Building Your Community – Who Lives in Our Las Vegas Neighborhoods?

Goals of your HOA Community: Diagnosing the makeup of your neighbors

There are many responsibilities in a common interest community, whether you are a homeowner, resident, board member or a manager of a Las Vegas homeowners association. You can strengthen your community when you understand and appreciate the generational diversities, life experiences and values that make up your neighbors. Your manager can help facilitate interactions and communication with generational differences between residents to forge your own unique cohesive neighborhood.

How you respond to issues are influenced by what generation you came from…

Having a professional management company for your HOA takes the pressure off of you and the board, which helps to ensure that homeowners are equally heard and get a fair deal with compliance of the state laws, your governing documents, enforcing rules, licensing requirements, conducting elections, as well as, addressing the personal needs of your community’s population related to generational differences.

Matures or the “Silent Generation” were born between 1920 & 1945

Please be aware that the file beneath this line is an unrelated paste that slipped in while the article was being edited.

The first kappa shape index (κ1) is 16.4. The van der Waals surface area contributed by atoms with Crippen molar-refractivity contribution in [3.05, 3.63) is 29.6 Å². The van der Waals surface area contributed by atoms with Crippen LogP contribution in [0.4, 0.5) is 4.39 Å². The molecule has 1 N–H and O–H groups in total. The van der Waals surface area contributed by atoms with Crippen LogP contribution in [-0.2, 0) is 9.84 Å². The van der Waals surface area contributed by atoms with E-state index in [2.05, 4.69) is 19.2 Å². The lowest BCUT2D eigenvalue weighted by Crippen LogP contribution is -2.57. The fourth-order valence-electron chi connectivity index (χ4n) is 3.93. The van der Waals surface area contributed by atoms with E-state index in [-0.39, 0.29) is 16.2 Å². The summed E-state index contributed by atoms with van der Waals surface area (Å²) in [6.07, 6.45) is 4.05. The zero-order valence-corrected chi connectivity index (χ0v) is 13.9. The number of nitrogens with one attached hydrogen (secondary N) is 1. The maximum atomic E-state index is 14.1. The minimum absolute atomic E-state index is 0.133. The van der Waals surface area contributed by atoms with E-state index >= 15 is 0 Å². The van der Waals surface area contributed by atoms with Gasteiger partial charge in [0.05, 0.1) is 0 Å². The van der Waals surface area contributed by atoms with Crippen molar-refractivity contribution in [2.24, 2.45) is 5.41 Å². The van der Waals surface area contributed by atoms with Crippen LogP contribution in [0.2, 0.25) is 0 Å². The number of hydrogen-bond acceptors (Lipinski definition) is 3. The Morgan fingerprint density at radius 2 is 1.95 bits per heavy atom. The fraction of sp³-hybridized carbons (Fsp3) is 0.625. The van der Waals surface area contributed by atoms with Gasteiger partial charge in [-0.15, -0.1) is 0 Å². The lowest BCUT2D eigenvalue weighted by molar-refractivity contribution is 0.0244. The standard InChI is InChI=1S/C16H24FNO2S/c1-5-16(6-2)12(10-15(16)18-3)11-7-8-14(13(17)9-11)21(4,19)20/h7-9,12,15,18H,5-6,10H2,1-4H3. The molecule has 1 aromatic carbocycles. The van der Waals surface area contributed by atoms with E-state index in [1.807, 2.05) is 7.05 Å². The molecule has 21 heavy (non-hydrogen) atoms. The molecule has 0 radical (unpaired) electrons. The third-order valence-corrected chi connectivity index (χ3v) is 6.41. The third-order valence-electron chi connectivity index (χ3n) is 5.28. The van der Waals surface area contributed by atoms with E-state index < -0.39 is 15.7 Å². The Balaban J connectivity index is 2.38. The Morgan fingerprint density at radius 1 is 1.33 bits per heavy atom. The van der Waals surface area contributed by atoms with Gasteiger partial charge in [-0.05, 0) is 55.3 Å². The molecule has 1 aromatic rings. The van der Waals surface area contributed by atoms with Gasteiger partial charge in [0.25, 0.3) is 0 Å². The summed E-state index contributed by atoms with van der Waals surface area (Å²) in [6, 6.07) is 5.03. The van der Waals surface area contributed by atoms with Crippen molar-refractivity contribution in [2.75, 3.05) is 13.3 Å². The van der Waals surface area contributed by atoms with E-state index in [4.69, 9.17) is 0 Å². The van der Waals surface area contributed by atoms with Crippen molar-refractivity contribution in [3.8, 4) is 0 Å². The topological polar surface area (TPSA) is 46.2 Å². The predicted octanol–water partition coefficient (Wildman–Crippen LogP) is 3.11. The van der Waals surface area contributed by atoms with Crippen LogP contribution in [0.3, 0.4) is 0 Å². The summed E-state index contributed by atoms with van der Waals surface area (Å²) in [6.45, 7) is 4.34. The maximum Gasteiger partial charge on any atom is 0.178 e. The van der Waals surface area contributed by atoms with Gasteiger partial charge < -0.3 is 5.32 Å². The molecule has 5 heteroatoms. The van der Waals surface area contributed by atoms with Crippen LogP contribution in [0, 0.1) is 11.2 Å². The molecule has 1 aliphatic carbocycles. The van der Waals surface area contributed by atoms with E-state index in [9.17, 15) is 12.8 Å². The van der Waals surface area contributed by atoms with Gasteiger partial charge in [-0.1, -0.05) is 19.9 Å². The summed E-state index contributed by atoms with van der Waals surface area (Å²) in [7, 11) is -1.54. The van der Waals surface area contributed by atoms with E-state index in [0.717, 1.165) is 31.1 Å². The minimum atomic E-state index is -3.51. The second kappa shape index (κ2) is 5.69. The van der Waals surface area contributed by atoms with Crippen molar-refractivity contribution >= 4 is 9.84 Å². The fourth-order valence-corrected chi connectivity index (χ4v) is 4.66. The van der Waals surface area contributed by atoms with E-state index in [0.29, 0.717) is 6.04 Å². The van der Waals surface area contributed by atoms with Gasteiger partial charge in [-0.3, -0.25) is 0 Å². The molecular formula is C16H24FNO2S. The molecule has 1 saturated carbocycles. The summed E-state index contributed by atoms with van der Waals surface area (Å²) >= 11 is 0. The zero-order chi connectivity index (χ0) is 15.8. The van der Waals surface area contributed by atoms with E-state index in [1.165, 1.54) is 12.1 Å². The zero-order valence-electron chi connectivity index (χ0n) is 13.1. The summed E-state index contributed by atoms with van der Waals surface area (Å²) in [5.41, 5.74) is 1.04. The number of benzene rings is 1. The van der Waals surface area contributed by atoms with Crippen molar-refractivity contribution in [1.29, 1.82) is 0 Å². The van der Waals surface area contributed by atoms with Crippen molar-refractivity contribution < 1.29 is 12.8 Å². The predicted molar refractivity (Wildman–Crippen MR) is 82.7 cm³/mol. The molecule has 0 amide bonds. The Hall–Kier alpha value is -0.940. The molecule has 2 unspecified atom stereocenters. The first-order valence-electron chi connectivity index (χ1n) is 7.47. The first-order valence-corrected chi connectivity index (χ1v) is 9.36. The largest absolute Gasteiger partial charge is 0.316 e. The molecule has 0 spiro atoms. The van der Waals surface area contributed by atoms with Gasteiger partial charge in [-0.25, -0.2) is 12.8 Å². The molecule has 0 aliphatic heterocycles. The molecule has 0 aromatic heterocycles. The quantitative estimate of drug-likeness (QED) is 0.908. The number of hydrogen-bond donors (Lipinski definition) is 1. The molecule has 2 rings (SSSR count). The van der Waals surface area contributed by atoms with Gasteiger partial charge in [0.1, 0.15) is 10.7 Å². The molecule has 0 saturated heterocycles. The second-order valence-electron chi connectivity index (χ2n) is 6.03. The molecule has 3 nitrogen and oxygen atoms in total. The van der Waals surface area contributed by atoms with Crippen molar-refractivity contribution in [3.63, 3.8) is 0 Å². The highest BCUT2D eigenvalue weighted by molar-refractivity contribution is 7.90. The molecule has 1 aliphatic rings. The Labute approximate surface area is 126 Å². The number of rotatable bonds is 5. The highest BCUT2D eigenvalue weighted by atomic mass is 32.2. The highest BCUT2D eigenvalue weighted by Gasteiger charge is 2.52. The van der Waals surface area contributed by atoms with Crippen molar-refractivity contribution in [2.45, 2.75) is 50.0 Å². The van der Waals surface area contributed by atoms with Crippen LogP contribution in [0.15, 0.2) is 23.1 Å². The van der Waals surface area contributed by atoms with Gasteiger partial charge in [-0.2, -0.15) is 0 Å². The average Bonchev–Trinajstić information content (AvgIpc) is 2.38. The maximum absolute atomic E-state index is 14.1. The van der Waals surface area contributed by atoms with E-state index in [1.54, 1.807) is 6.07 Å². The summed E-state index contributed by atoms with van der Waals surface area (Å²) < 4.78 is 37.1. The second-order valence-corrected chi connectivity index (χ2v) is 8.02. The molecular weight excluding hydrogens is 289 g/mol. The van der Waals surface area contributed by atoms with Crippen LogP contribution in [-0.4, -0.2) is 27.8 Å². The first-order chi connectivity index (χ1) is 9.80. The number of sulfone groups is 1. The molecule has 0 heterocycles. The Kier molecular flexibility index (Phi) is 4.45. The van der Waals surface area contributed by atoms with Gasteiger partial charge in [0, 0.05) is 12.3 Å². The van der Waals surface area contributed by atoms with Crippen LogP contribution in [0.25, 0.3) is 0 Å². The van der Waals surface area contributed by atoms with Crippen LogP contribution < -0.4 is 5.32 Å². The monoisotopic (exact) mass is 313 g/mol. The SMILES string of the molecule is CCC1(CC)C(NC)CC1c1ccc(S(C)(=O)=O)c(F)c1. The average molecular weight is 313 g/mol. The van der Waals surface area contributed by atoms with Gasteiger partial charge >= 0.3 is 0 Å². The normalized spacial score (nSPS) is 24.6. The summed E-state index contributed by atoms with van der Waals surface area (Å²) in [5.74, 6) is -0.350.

• They survived both the World and Korean Wars; whether a veteran or family member of a veteran.
  • Defining their world by the circumstances that they lived in; yet are now giving definition to Baby Boomers.
  • War Time Act – Daylight Saving Time was started to save energy during WWI, resumed in WWII
  • They understand and get satisfaction from sacrifice having survived the Great Depression. Often, matures will reuse aluminum foil and paper bags, and military figures are their heroes.
  • They believe “a rule is a rule.” They have honor, truth, and believe people should to the right thing because it is the right thing to do.
  • They can accept change, so long as they can envision the change.

“Baby Boomers” were born between 1945 & 1964

  • They survived both the Vietnam War and Bay of Pigs; whether a veteran or family member of a veteran.